That idea of being immersive and trying to evoke a setting in the Early Greek gallery is carried forward in other galleries, whether through sound or vision or technology. The architecture is evoking a temple in one case, or a church in another case.
With new galleries comes the chance to introduce new interpretations and perspectives. What particular aspects of ancient art have you addressed?
LM: One of the ideas for the new Gods and Goddesses gallery was for our visitors to encounter the gods like the ancients did. Part of this could be done through the architecture, but another part is to convey the original colours of the works. Now when you step into a Greek and Roman gallery, you see a whole lot of white marble, but originally most of those would have been very brightly painted. The ancient Greeks and Romans saw their gods in colour, in very, very bright colours by today’s standards. It’s sometimes shocking, almost.
We thought we should address this, and we picked our Athena Parthenos as a case study. She’s a Roman copy of the very famous Athena Parthenos that once stood on top of the Acropolis in Athens. She’s slightly under life-size – for a human, not for the original 37-foot statue! You can still see in some parts, especially on her hair over her shoulder, pigments. You can see red.
We worked with Caroline Mei-An Tsu, one of our conservators, to gather all the data we could find, because with a lot of the pigments you cannot see them with the naked eye: you have to use special lights and photographic techniques to reveal them. And then we also had Richard Newman, our head scientist, take some samples and confirm the nature of some of those pigments. And so we had in our heads a map of how the statue used to look originally, but how do we convey this to our visitors?
We started talking to our digital team to see if we could use a digital method and we started working with a local company called Black Math. With those artists, we created a 3D digital model of our statue, and we reconstructed the missing parts. She doesn’t have her arms, for example, or the shield. We know she probably had a shield because there are signs of piercing where it would meet the side of the base.
To reconstruct the base model, we just used photogrammetry, so we photographed the original and made the model from those images. Then to reconstruct the missing parts, we used some of the known other copies that still have the missing parts, like the Athena Varvakeion in Athens. Because those parts are missing in our statue, we don’t have any information concerning the polychromy, and so we decided to keep them ‘ghosted’ in the 3D model.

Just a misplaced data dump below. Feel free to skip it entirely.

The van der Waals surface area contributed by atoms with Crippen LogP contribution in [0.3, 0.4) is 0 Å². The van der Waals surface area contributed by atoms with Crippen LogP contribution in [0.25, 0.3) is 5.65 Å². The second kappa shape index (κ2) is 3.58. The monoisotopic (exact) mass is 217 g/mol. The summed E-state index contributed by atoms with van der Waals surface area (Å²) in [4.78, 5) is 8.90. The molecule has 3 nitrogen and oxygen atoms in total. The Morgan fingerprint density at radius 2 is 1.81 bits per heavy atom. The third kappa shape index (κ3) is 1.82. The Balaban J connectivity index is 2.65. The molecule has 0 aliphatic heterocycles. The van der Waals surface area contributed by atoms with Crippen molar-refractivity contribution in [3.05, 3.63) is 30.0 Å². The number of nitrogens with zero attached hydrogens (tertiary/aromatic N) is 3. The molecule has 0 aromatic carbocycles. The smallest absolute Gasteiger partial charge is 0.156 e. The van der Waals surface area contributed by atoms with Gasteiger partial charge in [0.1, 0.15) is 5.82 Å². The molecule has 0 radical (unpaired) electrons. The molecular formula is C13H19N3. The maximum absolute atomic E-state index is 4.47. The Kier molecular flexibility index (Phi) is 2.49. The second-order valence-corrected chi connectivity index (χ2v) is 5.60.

Once we had the basic model, we worked with an amazing artist named Meredith Binnette, of Black Math, to reconstruct the colour. It was especially tricky because in some of the parts of the statue, it became clear that the ancient artist was trying to imitate metal in paint. So you are trying to tell a digital artist to use a digital medium to imitate an ancient painter who is imitating metal!
PS: I think Laure did an exceptional job, not only shepherding the digital parts, but also in the explanatory text that very forthrightly but delicately talks about why we collectively and culturally have been so invested in these sculptures being white, and why it is so difficult for people to see them as they were, to accept that. The whiteness of classical sculpture has become so ingrained in our collective cultural understanding.
LM: We thought that was important, because it’s central to a lot of the discussions that are happening right now. It’s not as if we’re forcing it on the topic. Some white supremacist groups have used images of white marble classical statues to prop up their ideology. It behooves us really to set the record straight.
CK: We have media in the Byzantine gallery too. We have audio components when you approach the altarpiece. The altarpiece is a story unto itself, frankly, because it’s basically been unseen since it arrived in 1937, but it’s been a much-desired object for a great Byzantine show in London and a show in Athens. It is a well-recognised masterpiece that was hidden in storage because of the warped nature of the wood panels. It’s 10-feet long, with seven panels made by Cretan icon painters working in southern Italy. Now when you approach this altarpiece, there are buttons and a text explaining the role of the hymns in the Byzantine liturgy, which is such an important component of the sacred. We’ve recorded snippets of Byzantine musicologists chanting. It’s not just visual, but it’s also an audio experience. So that’s another way in which we make the art come alive, as it were, in its original context.
PS: In the Early Greek Art gallery, we have a film that was very much a work of collaboration, and I’d say that the collaboration with the media company has been one of the most rewarding aspects of this project for us personally as curators. It is a five-minute animated film called ‘Figures in Red’, about the invention of red-figure vase-painting technique in Athens about 530 BC. It is on a screen next to the object that it takes as its star: a very rare bilingual amphora that features both techniques, one on each side. There are only about 50 in the world. As curators, one category of questions we get most frequently from visitors, attendees at talks, and donors pertains to technique: how was it made? How did they do this? And because our galleries are filled with (mostly) Athenian ceramics, people are always asking about how these red-on-black and black-on-red vases are made.We worked with a company located in Cyprus called Zedem Media, who have produced beautiful films and also had their own relationship to the material. What we wanted to do overall is to create a sense of awe on the part of the visitors at this moment of creativity, of an artist seeing something that the rest of us don’t even see. That’s what artists do: they can see something that we can’t see, and then visualise it in whatever medium. And so there’s this moment of inspiration.